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Kevin Russell already has one band of note in the shape of The Gourds, longtime favourites of the Americana scene. It seems his side project, Shinyribs, could be even bigger news on the back of their second album with its infectious blend of Gulf Coast sounds and sweet soul music. The soul comes courtesy of Russell’s extraordinary voice, which combines that soulful feel swelling from within with a relish for drawing out the sound of a word whilst frequently eliding it smoothly into the next one. He has such a fit for soul music that it’s no surprise that he closes the album with a cover of If You Don’t Know Me By Now; on this he gets some sweet accompaniment from Brandy Zdan on harmony vocals – it’s just their voices and Russell’s ukulele playing. The result is more personal and intimate than the polished melodrama of the original though I have to say it doesn’t quite come off for my money – maybe not quite personally felt enough to really convince.
Elsewhere though, the eight original songs – “tall tales from Texas”, he calls them – are full of fun, a smorgasbord of sounds that sometimes puts me in mind of Dr John, for one, and Little Feat for another, but never actually sounds quite like anyone else. There’s a loose-but-tight groove going on as if everybody in the band has license to take things where they please, though in truth they’re all dancing to the tune laid down by the man at the centre of things, his voice powerful enough to drive through the musical bedlam of Bolshevik Sugarcane and characterful enough to convey his sly good humour.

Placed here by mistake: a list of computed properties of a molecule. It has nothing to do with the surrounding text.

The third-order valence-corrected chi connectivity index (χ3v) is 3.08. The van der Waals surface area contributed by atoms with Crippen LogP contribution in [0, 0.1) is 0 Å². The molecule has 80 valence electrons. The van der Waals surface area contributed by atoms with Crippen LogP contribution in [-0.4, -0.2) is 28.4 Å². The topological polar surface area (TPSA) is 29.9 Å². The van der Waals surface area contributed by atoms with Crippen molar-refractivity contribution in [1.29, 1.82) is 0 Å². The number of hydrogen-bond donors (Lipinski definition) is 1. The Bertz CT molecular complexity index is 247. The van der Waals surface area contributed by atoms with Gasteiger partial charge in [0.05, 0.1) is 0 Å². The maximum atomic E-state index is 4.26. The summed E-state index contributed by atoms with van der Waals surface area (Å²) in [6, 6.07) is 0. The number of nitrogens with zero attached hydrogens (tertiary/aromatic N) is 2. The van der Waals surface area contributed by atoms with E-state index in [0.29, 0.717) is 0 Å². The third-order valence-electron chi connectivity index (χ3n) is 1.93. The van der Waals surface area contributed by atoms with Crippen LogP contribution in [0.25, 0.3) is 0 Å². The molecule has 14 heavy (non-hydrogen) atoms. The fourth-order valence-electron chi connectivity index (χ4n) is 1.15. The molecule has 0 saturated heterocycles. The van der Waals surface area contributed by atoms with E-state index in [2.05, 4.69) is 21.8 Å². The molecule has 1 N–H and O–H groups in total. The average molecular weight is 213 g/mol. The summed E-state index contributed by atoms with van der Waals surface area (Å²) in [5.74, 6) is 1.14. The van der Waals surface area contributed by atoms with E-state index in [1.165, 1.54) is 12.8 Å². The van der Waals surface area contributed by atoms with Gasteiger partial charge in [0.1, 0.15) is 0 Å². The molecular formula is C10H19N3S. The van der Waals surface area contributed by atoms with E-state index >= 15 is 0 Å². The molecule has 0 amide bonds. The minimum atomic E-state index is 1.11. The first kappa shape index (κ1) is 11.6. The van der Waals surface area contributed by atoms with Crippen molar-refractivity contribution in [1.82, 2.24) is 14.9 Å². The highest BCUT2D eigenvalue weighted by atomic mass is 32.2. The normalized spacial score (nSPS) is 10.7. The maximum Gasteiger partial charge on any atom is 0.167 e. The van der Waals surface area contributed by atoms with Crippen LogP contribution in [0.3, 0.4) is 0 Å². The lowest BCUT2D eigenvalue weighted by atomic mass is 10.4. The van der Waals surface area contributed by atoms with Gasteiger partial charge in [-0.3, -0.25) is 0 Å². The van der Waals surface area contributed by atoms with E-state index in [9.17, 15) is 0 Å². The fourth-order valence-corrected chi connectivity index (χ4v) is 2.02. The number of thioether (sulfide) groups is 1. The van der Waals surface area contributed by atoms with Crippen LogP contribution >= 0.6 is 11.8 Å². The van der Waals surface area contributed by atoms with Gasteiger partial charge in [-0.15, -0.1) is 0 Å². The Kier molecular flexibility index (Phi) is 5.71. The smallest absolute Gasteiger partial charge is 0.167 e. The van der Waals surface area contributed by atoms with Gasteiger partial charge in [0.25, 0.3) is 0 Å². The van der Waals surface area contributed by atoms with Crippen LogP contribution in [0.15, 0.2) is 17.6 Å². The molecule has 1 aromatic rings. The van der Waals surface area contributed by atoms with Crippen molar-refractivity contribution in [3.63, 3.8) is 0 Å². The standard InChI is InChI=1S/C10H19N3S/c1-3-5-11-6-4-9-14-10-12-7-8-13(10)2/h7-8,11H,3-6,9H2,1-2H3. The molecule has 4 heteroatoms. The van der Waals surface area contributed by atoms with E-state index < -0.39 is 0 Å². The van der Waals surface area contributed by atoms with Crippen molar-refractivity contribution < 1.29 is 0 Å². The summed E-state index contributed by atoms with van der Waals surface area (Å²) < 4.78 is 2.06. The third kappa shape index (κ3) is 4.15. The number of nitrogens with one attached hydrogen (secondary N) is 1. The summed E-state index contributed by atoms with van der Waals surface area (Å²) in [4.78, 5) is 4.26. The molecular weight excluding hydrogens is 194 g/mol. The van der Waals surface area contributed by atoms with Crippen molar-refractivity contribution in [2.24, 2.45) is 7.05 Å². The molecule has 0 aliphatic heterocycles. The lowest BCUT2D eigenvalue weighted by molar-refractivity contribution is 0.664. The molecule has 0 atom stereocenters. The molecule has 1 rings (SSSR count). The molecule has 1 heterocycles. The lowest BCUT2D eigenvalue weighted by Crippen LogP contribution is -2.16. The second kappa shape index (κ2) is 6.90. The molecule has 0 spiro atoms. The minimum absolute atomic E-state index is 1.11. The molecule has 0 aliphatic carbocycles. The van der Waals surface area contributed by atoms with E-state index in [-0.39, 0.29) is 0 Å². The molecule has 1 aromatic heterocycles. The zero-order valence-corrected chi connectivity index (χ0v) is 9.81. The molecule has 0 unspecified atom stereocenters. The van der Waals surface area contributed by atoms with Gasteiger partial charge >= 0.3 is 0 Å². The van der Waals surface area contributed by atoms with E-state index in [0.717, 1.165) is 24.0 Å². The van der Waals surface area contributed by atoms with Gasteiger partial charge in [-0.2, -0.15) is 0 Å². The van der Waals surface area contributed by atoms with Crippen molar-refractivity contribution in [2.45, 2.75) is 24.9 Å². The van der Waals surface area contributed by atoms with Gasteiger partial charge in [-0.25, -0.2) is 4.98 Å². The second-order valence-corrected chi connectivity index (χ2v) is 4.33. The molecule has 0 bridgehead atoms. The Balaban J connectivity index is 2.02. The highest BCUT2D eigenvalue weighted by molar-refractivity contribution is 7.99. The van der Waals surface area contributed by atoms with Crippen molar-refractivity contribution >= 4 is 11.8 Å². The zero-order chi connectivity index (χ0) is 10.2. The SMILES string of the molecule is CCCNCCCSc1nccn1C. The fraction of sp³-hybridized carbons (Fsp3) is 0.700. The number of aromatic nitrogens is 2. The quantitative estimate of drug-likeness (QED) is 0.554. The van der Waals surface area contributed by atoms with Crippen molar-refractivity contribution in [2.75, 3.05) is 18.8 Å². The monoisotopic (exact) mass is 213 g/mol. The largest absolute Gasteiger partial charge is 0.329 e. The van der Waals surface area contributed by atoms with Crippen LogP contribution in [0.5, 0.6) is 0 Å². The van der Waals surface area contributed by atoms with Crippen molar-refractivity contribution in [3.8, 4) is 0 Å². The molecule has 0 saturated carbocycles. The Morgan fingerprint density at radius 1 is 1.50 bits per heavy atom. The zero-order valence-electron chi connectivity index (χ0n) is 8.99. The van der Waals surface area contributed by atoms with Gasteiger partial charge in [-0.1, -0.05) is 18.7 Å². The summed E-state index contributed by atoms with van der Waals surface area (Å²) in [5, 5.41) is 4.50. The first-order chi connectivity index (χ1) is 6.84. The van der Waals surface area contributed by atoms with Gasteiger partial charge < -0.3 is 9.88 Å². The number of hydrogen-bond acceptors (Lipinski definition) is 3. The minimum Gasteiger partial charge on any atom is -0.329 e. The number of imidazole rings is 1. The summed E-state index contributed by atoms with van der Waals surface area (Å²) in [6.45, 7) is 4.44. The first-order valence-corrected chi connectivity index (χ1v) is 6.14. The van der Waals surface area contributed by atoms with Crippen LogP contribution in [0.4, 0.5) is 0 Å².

The opening track, Sweeter Than The Scars, is probably the best synthesis of all the good things on this album: a playful, bouncy rhythm puts a smile on your face whilst Russell’s laid-back vocal slips into sweetly soulful drawn out notes at the end of each line. Sally Allen’s harmonizing vocals are soft and easy while the old ukulele sounds like the instrument for all seasons. It’s a fine band he has here: Keith Langford on drums, Winfield Cheek on keys and Jeff Brown on bass are capable of conjuring up whatever is asked of them and, just for example, that opening song is bookended by harder edged sections serving as intro and outro . The band slip from one mode to the other as easily as breathing and, as if that wasn’t enough, sound like a great soul band on my favourite track, the wonderful Sweet Potato. The understated blue mood they produce here is really beautiful, as good an accompaniment to Russell’s pure soul vocal as you could wish for.
There’s something a bit scattergun about Gulf Coast Museum as it jumps around in style and that maybe makes it a little difficult to latch onto what’s going on. I really connected with it when I was on a long road trip one day and got a chance to relish all the imaginary scenes that Russell’s fertile imagination was taking me to. He’s the sort of writer and performer that, once you’ve “got” him, will keep you coming back for more, in whatever guise he’s appearing.
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